I come back to the whole idea of bloggers, one man band bloggers, have gotten huge over the course of time. What’s that conservative site? The Drudge Report. That was two guys, and they were making millions of dollars a year and getting more pageviews than The New York Times. I don’t think this is unprecedented that you could have a really lean operation and have decent reach in podcasting. I don’t know why no one’s ever thought of that before. I’m sure other people are pursuing it right now. I don’t know that you need to have a staff of 20. That’s what makes The Daily at The New York Times great. You’re leveraging the entire operation of The New York Times. But I think lean, one-man band podcasting can be very successful.
What’s your longterm podcast distribution strategy? We’re seeing Spotify make these big moves into podcasting. There’s Luminary. You’re seeing The New York Times podcast get syndicated on the radio. Obviously Techmeme has some clout in the media world. Are there any conversations about trying to have something more than just an RSS feed? Having exclusive content? Getting more distribution on Spotify?
I don’t know what I can say about that, but I think everyone in the podcast space right now is willing to talk to anybody. Personally, I’m willing to entertain kissing anyone who will bring me to the dance. I’m very happy with podcasting in terms of the reach we’re able to achieve, the scale we’re able to achieve, the revenue we’re able to achieve. I’m not looking to pivot to video or anything like that. I’m happy to plow my lane right now. It’s just like what we knew as blogging in the 2000s, how it just became digital media as we know it today. I don’t see why podcasting would be any different.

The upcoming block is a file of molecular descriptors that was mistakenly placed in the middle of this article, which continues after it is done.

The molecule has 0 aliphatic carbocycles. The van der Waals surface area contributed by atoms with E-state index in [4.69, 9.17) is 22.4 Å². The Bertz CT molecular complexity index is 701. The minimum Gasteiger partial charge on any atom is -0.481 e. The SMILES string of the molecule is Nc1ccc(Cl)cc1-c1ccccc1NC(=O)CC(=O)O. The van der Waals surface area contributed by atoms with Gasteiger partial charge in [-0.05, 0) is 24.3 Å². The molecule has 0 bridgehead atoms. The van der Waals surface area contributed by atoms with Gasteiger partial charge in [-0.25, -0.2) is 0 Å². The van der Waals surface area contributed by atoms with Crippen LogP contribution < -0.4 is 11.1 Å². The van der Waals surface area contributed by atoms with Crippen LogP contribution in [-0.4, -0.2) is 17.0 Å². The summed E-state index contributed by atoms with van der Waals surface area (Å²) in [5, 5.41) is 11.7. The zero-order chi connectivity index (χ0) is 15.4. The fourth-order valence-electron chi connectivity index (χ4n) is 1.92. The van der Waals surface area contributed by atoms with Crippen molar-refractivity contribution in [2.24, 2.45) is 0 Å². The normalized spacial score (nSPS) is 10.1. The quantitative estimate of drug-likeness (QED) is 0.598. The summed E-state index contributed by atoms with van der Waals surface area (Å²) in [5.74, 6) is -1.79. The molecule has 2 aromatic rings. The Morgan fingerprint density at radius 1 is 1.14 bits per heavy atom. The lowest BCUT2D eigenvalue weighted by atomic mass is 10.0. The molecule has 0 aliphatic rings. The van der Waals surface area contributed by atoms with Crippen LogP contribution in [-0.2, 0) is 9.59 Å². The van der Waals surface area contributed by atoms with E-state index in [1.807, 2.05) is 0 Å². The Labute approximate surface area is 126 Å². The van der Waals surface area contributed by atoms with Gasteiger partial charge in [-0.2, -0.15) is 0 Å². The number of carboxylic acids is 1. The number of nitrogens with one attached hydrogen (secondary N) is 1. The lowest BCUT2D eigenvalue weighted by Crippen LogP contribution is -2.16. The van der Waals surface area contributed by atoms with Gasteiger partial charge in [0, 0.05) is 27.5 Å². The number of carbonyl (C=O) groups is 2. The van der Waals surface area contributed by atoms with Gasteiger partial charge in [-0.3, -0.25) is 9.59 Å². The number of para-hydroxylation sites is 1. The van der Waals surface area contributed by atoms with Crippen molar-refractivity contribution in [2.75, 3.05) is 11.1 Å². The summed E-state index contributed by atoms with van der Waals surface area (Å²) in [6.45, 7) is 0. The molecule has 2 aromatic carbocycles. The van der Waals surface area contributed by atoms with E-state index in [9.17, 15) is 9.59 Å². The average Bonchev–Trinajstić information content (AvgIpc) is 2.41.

Let me put it another way. I was around during the golden age of blogging. That was back when the web was very decentralized. Then we saw all this consolidation, especially with Facebook. A lot of blogging effectively moved to social media. And then once Facebook consolidated that power, then it had tremendous influence over the media, and now we’re seeing the bad effects of that, especially as they siphon traffic away from media sites. Do you worry about that with podcasting where it’s open for now, but a platform like Spotify might be able to consolidate listeners, and then all of a sudden, you’re beholden to the Spotify algorithm?
Yes. Putting it that way. Could the platforms ruin podcasting? Will the platforms ruin podcasting? Probably. Am I worried about that? Of course. Am I fatalistic about that? Yeah. All I know right now is that it’s fine. Do I hope the platforms don’t come in and ruin what makes podcasting great? Yes, I really hope they don’t. On the Internet History Podcast I had on Dave Winer, inventor of the RSS and podcasting, and he bangs on about this sort of thing a lot. ‘The open web needs to be open. Please stop platforming everything. Please stop posting to Medium. You can have a blog. Don’t give your stuff away to the platforms.’ One of the reasons that podcasting is so valuable right now is because it’s de-platformed. It’s because it is still a wild west. What happens, as we’ve seen with all the platforms, as soon as you put it on the platforms, as soon as you make it programmatic, it’s a race to the bottom. It’s the CPMs going down to naught. We’ve seen this happen with everything in digital media for the last 20 years. Podcasting, as of right now, through benign neglect by one of the biggest platforms, Apple, has escaped that. Long may it last. All I can tell you is we’re over here trying to make hay while the sun shines.